• Virtually all rental apartments are painted plain white, so if you were to paint a wall whilst living in an apartment as a tenant, then you need to make sure the wall is returned to white before departure.
  • Any holes from hooks or pictures must also be refilled.
  • The above may all seem quite slow and thorough but it does mean that you get an apartment with a very high standard of finish and virtually returned to “new” condition. It can also partly explain why you might need a three month notice period to leave and find a new place. There is a lot to get through.
  • Notice periods in Switzerland are usually in 2 to 3 windows during the year. These are at the end of March and end of September and sometimes end of June.


Short term permits may generate difficulties with some landlords if they are issued for less than the minimum rental period.

  • Finally, one of the things you are going to require to get an apartment is a permit. This can appear to have a kafkasesque conundrum or “catch 22” attached to it, in that to get a permit you require an address!
  • A hotel/BnB is often not accepted as an address meaning that you could choose a business apartment for a period of time while you look for a longer term apartment. Two to three months is probably realistic to get through the search process. In this way, you will have the everyday comfort of a base to return to whilst searching.
  • Buyer beware however, as these can be expensive but can be rented with short notice periods or short fixed terms but long enough to give you an address to obtain your permit.   
  • People already renting an apartment may also need to leave for short periods of time and wish to rent out their apartment for a defined period, but they do not want to leave the rental market or put their furniture into storage.
  • These private solutions may give you the short term address that you require without entering the expensive business apartment market, whilst simultaneously helping someone else.

Employers sometimes provide apartments for an initial period to get over the initial address difficulty.
It is a good idea to visit Switzerland first before starting work. This can be used to look at apartments to get a feel for an area that you may like, as well as the process without having the pressure of work.

It is also helpful if you can have someone else assist you when visiting apartments. This may be to assist with the condition of the apartment, ask additional questions, or to simply be able to view an apartment when you are working and which may not have an available viewing at another time.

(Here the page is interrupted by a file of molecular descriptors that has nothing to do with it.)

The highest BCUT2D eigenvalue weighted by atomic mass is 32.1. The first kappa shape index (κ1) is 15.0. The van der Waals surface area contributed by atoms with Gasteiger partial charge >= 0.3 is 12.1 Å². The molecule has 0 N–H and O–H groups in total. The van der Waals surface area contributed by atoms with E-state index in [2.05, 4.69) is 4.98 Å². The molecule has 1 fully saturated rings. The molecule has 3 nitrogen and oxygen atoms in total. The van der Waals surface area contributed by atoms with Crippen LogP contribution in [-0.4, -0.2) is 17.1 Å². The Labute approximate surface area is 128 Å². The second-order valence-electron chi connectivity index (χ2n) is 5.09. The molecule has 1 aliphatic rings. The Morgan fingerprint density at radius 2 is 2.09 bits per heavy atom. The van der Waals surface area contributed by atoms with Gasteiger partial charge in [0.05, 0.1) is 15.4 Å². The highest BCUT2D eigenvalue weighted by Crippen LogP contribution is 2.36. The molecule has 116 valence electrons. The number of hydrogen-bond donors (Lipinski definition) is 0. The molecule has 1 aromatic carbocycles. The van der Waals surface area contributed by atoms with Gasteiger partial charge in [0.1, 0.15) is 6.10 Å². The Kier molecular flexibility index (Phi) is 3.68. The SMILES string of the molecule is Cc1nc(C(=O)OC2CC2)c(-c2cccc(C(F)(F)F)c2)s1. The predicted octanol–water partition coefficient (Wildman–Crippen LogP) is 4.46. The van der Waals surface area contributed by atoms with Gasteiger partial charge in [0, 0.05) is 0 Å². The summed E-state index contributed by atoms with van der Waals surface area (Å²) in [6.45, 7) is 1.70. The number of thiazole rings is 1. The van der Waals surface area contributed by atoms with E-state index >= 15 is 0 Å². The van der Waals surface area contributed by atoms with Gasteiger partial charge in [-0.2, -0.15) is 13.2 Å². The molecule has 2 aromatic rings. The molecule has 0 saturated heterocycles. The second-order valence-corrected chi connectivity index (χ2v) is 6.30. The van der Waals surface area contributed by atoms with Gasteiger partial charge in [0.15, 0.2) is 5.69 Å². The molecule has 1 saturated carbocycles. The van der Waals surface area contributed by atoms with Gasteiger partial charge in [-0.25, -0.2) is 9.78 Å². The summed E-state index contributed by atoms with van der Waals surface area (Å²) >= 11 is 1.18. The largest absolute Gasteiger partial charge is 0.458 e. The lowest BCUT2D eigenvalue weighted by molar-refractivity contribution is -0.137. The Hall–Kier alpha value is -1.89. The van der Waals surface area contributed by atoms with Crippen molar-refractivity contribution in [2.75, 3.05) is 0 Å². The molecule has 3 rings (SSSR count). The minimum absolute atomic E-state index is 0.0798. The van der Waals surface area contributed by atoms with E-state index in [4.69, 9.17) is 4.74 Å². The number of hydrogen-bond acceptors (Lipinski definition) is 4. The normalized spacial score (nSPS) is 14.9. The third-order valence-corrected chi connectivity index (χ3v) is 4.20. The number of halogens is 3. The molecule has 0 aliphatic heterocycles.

The voltage in Switzerland is 230 volts which works for most international appliances with the exception of the US which  require a voltage adapter. Swiss sockets take a three pin plug but will accept Swiss and many European two pin appliances. The German two pin is too large however and sometimes the Swiss socket is often recessed so that the pins may be the right size, but the plug does not fit into the recessed space. In the end, it might be worth changing some plugs on appliances to the Swiss three pin plug.

Pets, noise and washing

  • Do not forget to ask about pets, which may or may not be welcome, or only be welcome up to a certain size. Cats are generally more acceptable than dogs.
  • Quiet periods are part of Swiss life and are often strictly observed times For example at lunch time and between 10 pm  and 6 am.
  • One subject that new renters in Switzerland rarely consider, but which can be a contract deal breaker is “how does the laundry system work ?”
    • Swiss apartments do not often have their own washing machines in them, and have no obvious place to install them either.
    • Apartment blocks do however have “laundry rooms” and these are generally appointed to your apartment for a predefined time. This shows you when you can do your washing, or you may need to put your name on an existing list.
    • If you have to wash a lot or can only do it on rare occasion, then this can be a problem. It is not unusual for people to have to leave social events early because they have to do their washing! They really do, otherwise they may not have another opportunity for a couple of weeks.
    • And whereas this may have an impact on social life, it may also be where you are mostly likely to start meeting your neighbours. 

If you wish to leave the apartment early or differently to the contractual conditions, then you may do this but you have some obligations. 

  • It is down to you to find some financially viable new tenants that your landlord is happy to replace you with. 
  • This means you can return to your local newspaper, supermarket, work intranet, word of mouth, put something in your window to find suitable people, collect their application forms and give these to your landlord.


Well in a nutshell that is it and good luck finding your new apartment! Hopefully this introduction has been helpful and soon you will be wondering what all the fuss was about, whilst adding your own anecdotal experience of finding your very own Swiss apartment to share with friends.


Swissroll GmbH was founded over 20 years ago. During this time our team of experts has worked with hundreds of companies and literally thousands of contractors. Beyond our core function of payroll management, we offer advice to contractors coming to work in Switzerland for the first time. This includes advice on apartment search in Switzerland. Swissroll: “More than just payroll specialists” Contact us now on: